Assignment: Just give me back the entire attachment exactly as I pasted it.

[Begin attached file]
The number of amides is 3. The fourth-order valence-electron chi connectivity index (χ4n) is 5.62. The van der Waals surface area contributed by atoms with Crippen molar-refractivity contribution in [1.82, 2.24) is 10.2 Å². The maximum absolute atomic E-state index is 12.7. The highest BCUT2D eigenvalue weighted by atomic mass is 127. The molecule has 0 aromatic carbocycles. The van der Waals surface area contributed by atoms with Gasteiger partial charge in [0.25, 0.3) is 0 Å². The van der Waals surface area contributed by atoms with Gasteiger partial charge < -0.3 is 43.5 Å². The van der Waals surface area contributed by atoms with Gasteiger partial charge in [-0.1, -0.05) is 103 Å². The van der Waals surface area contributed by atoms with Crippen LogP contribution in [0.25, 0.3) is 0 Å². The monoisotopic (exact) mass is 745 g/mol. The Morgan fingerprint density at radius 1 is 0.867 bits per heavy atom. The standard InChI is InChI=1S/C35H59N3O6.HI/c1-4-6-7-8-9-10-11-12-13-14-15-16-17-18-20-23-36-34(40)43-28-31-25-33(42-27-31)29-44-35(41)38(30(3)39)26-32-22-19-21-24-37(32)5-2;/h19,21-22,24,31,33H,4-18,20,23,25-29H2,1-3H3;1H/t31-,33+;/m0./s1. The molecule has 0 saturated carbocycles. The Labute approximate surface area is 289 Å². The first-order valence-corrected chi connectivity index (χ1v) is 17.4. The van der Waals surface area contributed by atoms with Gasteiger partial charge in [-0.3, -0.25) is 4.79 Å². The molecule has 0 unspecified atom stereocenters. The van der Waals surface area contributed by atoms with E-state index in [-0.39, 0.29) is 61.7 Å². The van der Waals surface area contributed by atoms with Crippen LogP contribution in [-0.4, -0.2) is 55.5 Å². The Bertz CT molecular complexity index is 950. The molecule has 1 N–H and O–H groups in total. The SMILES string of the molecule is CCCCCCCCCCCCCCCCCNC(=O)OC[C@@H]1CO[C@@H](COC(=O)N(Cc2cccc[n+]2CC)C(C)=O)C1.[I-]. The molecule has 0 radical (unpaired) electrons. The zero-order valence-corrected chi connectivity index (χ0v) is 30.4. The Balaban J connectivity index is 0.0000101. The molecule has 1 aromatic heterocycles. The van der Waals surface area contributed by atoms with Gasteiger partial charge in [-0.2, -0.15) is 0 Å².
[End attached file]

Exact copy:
The number of amides is 3. The fourth-order valence-electron chi connectivity index (χ4n) is 5.62. The van der Waals surface area contributed by atoms with Crippen molar-refractivity contribution in [1.82, 2.24) is 10.2 Å². The maximum absolute atomic E-state index is 12.7. The highest BCUT2D eigenvalue weighted by atomic mass is 127. The molecule has 0 aromatic carbocycles. The van der Waals surface area contributed by atoms with Gasteiger partial charge in [0.25, 0.3) is 0 Å². The van der Waals surface area contributed by atoms with Gasteiger partial charge < -0.3 is 43.5 Å². The van der Waals surface area contributed by atoms with Gasteiger partial charge in [-0.1, -0.05) is 103 Å². The van der Waals surface area contributed by atoms with Crippen LogP contribution in [0.25, 0.3) is 0 Å². The monoisotopic (exact) mass is 745 g/mol. The Morgan fingerprint density at radius 1 is 0.867 bits per heavy atom. The standard InChI is InChI=1S/C35H59N3O6.HI/c1-4-6-7-8-9-10-11-12-13-14-15-16-17-18-20-23-36-34(40)43-28-31-25-33(42-27-31)29-44-35(41)38(30(3)39)26-32-22-19-21-24-37(32)5-2;/h19,21-22,24,31,33H,4-18,20,23,25-29H2,1-3H3;1H/t31-,33+;/m0./s1. The molecule has 0 saturated carbocycles. The Labute approximate surface area is 289 Å². The first-order valence-corrected chi connectivity index (χ1v) is 17.4. The van der Waals surface area contributed by atoms with Gasteiger partial charge in [-0.3, -0.25) is 4.79 Å². The molecule has 0 unspecified atom stereocenters. The van der Waals surface area contributed by atoms with E-state index in [-0.39, 0.29) is 61.7 Å². The van der Waals surface area contributed by atoms with Crippen LogP contribution in [-0.4, -0.2) is 55.5 Å². The Bertz CT molecular complexity index is 950. The molecule has 1 N–H and O–H groups in total. The SMILES string of the molecule is CCCCCCCCCCCCCCCCCNC(=O)OC[C@@H]1CO[C@@H](COC(=O)N(Cc2cccc[n+]2CC)C(C)=O)C1.[I-]. The molecule has 0 radical (unpaired) electrons. The zero-order valence-corrected chi connectivity index (χ0v) is 30.4. The Balaban J connectivity index is 0.0000101. The molecule has 1 aromatic heterocycles. The van der Waals surface area contributed by atoms with Gasteiger partial charge in [-0.2, -0.15) is 0 Å².